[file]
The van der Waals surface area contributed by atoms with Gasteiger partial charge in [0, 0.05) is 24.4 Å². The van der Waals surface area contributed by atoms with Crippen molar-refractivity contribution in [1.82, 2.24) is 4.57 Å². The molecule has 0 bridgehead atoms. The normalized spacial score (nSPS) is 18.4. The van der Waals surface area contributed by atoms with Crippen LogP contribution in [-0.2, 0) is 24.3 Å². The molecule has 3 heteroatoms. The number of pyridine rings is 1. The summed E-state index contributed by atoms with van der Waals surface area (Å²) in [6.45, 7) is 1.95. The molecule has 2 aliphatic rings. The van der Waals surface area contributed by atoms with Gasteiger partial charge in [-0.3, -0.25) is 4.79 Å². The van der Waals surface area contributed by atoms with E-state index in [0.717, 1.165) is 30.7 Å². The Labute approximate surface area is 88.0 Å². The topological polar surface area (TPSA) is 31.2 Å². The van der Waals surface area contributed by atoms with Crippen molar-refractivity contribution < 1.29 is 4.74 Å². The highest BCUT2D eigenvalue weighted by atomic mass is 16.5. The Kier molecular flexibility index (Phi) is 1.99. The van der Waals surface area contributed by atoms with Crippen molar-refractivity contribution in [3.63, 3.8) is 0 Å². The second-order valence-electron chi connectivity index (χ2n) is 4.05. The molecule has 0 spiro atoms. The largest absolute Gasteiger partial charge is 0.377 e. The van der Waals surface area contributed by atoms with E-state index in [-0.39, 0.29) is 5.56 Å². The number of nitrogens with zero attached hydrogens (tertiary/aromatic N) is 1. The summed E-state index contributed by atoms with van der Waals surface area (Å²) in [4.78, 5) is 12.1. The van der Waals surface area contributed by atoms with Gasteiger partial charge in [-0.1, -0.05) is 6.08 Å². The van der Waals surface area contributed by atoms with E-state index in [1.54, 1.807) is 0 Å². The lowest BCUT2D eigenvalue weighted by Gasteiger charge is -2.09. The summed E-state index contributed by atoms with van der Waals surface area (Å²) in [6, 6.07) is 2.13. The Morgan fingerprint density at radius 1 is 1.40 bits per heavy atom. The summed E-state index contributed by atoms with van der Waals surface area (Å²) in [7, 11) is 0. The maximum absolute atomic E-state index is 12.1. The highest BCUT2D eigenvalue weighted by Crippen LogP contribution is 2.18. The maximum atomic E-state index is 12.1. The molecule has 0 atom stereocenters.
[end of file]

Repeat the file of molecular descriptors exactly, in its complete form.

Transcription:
The van der Waals surface area contributed by atoms with Gasteiger partial charge in [0, 0.05) is 24.4 Å². The van der Waals surface area contributed by atoms with Crippen molar-refractivity contribution in [1.82, 2.24) is 4.57 Å². The molecule has 0 bridgehead atoms. The normalized spacial score (nSPS) is 18.4. The van der Waals surface area contributed by atoms with Crippen LogP contribution in [-0.2, 0) is 24.3 Å². The molecule has 3 heteroatoms. The number of pyridine rings is 1. The summed E-state index contributed by atoms with van der Waals surface area (Å²) in [6.45, 7) is 1.95. The molecule has 2 aliphatic rings. The van der Waals surface area contributed by atoms with Gasteiger partial charge in [-0.3, -0.25) is 4.79 Å². The van der Waals surface area contributed by atoms with E-state index in [0.717, 1.165) is 30.7 Å². The Labute approximate surface area is 88.0 Å². The topological polar surface area (TPSA) is 31.2 Å². The van der Waals surface area contributed by atoms with Crippen molar-refractivity contribution < 1.29 is 4.74 Å². The highest BCUT2D eigenvalue weighted by atomic mass is 16.5. The Kier molecular flexibility index (Phi) is 1.99. The van der Waals surface area contributed by atoms with Crippen molar-refractivity contribution in [3.63, 3.8) is 0 Å². The second-order valence-electron chi connectivity index (χ2n) is 4.05. The molecule has 0 spiro atoms. The largest absolute Gasteiger partial charge is 0.377 e. The van der Waals surface area contributed by atoms with E-state index in [-0.39, 0.29) is 5.56 Å². The number of nitrogens with zero attached hydrogens (tertiary/aromatic N) is 1. The summed E-state index contributed by atoms with van der Waals surface area (Å²) in [4.78, 5) is 12.1. The van der Waals surface area contributed by atoms with Gasteiger partial charge in [-0.1, -0.05) is 6.08 Å². The van der Waals surface area contributed by atoms with E-state index in [1.54, 1.807) is 0 Å². The lowest BCUT2D eigenvalue weighted by Gasteiger charge is -2.09. The summed E-state index contributed by atoms with van der Waals surface area (Å²) in [6, 6.07) is 2.13. The Morgan fingerprint density at radius 1 is 1.40 bits per heavy atom. The summed E-state index contributed by atoms with van der Waals surface area (Å²) in [7, 11) is 0. The maximum absolute atomic E-state index is 12.1. The highest BCUT2D eigenvalue weighted by Crippen LogP contribution is 2.18. The maximum atomic E-state index is 12.1. The molecule has 0 atom stereocenters.